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The holistic approach

FASHION Alterre might not be the only shoe label with sustainability cred, but the way founders Harmony Pilobello and Shilpa Iyengar approach the business definitely raises the standard on how a responsible fashion brand works, writes Jack Yan
First published in the September 2021 issue of Lucire KSA




Jack Yan is founder and publisher of Lucire.


Alterre, a sustainable footwear brand in New York, brings together two talented women, both daughters of immigrants, who met when studying at Parsons, the New School for Design, and has since netted acclaim in the US, from the likes of Fast Company and Oprah Winfrey’s O magazine. The shoes are particularly clever: you can create your own pair of shoes by choosing the size, a base, and a strap, creating looks that can suit different moods and settings. The strap is well designed and affixes to the base through a patented stud system, so you don’t need to be worried about it coming off. It’s a particularly cost-effective and innovative way to creating new looks quickly. Plus the online ordering (at really is as simple as 1, 2 and 3.

As with so many success stories, there is a great deal of hard work behind the scenes, as well as authenticity behind its claims. Alterre’s whole philosophy is holistic: not only have they ensured they meet modern customers’ demand for sustainability, they have been active in female empowerment, donating five per cent of all profits from each purchase to Restore NY. The organization provides long-term rehabilitation for survivors of sex trafficking. Alterre founders Harmony Pilobello and Shilpa Iyengar themselves provide peer-to-peer counselling as ‘entrepreneurs-in-residence’ at Restore NY for survivors who want to start their own businesses.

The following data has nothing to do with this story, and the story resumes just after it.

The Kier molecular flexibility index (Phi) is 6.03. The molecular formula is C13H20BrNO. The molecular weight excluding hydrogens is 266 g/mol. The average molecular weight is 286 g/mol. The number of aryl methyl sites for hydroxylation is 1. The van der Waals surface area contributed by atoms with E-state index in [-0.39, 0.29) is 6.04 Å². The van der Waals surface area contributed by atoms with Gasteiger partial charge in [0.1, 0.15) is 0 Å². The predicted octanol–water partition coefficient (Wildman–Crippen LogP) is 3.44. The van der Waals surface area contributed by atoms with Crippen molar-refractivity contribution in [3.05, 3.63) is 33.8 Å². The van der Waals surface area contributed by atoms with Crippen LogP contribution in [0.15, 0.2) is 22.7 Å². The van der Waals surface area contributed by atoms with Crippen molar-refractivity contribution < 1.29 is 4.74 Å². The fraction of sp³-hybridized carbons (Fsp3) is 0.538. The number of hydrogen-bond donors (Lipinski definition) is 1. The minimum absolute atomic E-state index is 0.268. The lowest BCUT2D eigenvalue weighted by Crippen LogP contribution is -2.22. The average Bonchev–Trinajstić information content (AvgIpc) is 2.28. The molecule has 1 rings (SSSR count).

Pilobello calls their involvement in Restore NY’s entrepreneurial programme ‘very exciting’ as they share resources with the women. ‘This is an organization that is near and dear to our hearts. We love the work Restore is doing … We had already been involved in the organization through a friend of ours and knew we wanted to support them however possible. As they work specifically with foreign victims it feels closer to home, knowing our parents were also immigrants trying to start a new lease on life. We think of our mothers every time we hear a heartbreaking story and equally so when we hear celebratory stories of resilience.’

Beyond having strong mothers finding themselves in a new land, the duo have interests that drew them together. They met by chance during a digital illustration class at Parsons during their junior year, recalls Pilobello, over a shared appreciation for the macabre art movement. ‘I saw her working on a print one day and recognized it as Greenwood Cemetery, which is a Victorian-era cemetery filled with historical figures in New York City,’ she tells Lucire. ‘We were friends ever since. At the time, she was studying women’s eveningwear in addition to footwear and I was studying menswear with a focus on sustainability.’